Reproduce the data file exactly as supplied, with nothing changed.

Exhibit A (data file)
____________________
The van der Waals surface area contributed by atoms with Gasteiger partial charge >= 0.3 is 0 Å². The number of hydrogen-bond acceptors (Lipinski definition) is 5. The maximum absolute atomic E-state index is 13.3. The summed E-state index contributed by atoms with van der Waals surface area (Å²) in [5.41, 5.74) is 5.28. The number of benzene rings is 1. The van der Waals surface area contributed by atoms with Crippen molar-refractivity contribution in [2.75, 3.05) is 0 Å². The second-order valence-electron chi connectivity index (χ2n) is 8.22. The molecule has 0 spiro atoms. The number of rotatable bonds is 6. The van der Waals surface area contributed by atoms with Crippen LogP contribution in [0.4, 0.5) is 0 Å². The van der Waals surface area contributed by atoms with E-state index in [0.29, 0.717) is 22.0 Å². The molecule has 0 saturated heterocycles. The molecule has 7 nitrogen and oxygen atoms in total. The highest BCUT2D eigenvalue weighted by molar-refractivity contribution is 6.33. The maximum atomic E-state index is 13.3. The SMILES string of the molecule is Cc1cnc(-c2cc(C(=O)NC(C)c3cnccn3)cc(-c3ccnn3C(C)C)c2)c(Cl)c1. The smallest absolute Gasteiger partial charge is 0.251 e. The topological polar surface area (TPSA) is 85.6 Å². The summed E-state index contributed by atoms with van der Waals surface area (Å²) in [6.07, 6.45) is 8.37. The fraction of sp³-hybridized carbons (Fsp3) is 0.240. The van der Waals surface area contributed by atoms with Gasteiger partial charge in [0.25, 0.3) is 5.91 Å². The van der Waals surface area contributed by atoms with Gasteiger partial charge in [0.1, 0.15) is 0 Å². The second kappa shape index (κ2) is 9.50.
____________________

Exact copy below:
The van der Waals surface area contributed by atoms with Gasteiger partial charge >= 0.3 is 0 Å². The number of hydrogen-bond acceptors (Lipinski definition) is 5. The maximum absolute atomic E-state index is 13.3. The summed E-state index contributed by atoms with van der Waals surface area (Å²) in [5.41, 5.74) is 5.28. The number of benzene rings is 1. The van der Waals surface area contributed by atoms with Crippen molar-refractivity contribution in [2.75, 3.05) is 0 Å². The second-order valence-electron chi connectivity index (χ2n) is 8.22. The molecule has 0 spiro atoms. The number of rotatable bonds is 6. The van der Waals surface area contributed by atoms with Crippen LogP contribution in [0.4, 0.5) is 0 Å². The van der Waals surface area contributed by atoms with E-state index in [0.29, 0.717) is 22.0 Å². The molecule has 0 saturated heterocycles. The molecule has 7 nitrogen and oxygen atoms in total. The highest BCUT2D eigenvalue weighted by molar-refractivity contribution is 6.33. The maximum atomic E-state index is 13.3. The SMILES string of the molecule is Cc1cnc(-c2cc(C(=O)NC(C)c3cnccn3)cc(-c3ccnn3C(C)C)c2)c(Cl)c1. The smallest absolute Gasteiger partial charge is 0.251 e. The topological polar surface area (TPSA) is 85.6 Å². The summed E-state index contributed by atoms with van der Waals surface area (Å²) in [6.07, 6.45) is 8.37. The fraction of sp³-hybridized carbons (Fsp3) is 0.240. The van der Waals surface area contributed by atoms with Gasteiger partial charge in [0.25, 0.3) is 5.91 Å². The van der Waals surface area contributed by atoms with Gasteiger partial charge in [0.1, 0.15) is 0 Å². The second kappa shape index (κ2) is 9.50.